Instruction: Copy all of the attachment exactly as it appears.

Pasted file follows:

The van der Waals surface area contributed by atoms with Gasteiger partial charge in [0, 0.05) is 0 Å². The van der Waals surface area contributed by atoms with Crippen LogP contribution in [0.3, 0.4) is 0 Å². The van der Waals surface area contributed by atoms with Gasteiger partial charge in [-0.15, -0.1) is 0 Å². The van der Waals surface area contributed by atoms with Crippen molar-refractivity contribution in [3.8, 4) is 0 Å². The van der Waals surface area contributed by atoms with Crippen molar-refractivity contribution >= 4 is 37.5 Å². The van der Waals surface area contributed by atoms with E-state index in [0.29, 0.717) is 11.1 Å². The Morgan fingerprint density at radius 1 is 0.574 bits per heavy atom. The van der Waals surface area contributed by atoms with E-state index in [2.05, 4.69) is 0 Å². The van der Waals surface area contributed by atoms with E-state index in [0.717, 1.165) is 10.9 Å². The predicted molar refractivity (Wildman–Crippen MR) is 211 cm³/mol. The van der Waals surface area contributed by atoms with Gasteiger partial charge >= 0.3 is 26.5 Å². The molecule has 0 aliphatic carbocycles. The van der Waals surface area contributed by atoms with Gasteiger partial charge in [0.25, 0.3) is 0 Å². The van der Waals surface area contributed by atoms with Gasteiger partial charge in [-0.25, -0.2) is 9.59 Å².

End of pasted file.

The van der Waals surface area contributed by atoms with Gasteiger partial charge in [0, 0.05) is 0 Å². The van der Waals surface area contributed by atoms with Crippen LogP contribution in [0.3, 0.4) is 0 Å². The van der Waals surface area contributed by atoms with Gasteiger partial charge in [-0.15, -0.1) is 0 Å². The van der Waals surface area contributed by atoms with Crippen molar-refractivity contribution in [3.8, 4) is 0 Å². The van der Waals surface area contributed by atoms with Crippen molar-refractivity contribution >= 4 is 37.5 Å². The van der Waals surface area contributed by atoms with E-state index in [0.29, 0.717) is 11.1 Å². The Morgan fingerprint density at radius 1 is 0.574 bits per heavy atom. The van der Waals surface area contributed by atoms with E-state index in [2.05, 4.69) is 0 Å². The van der Waals surface area contributed by atoms with E-state index in [0.717, 1.165) is 10.9 Å². The predicted molar refractivity (Wildman–Crippen MR) is 211 cm³/mol. The van der Waals surface area contributed by atoms with Gasteiger partial charge >= 0.3 is 26.5 Å². The molecule has 0 aliphatic carbocycles. The van der Waals surface area contributed by atoms with Gasteiger partial charge in [0.25, 0.3) is 0 Å². The van der Waals surface area contributed by atoms with Gasteiger partial charge in [-0.25, -0.2) is 9.59 Å².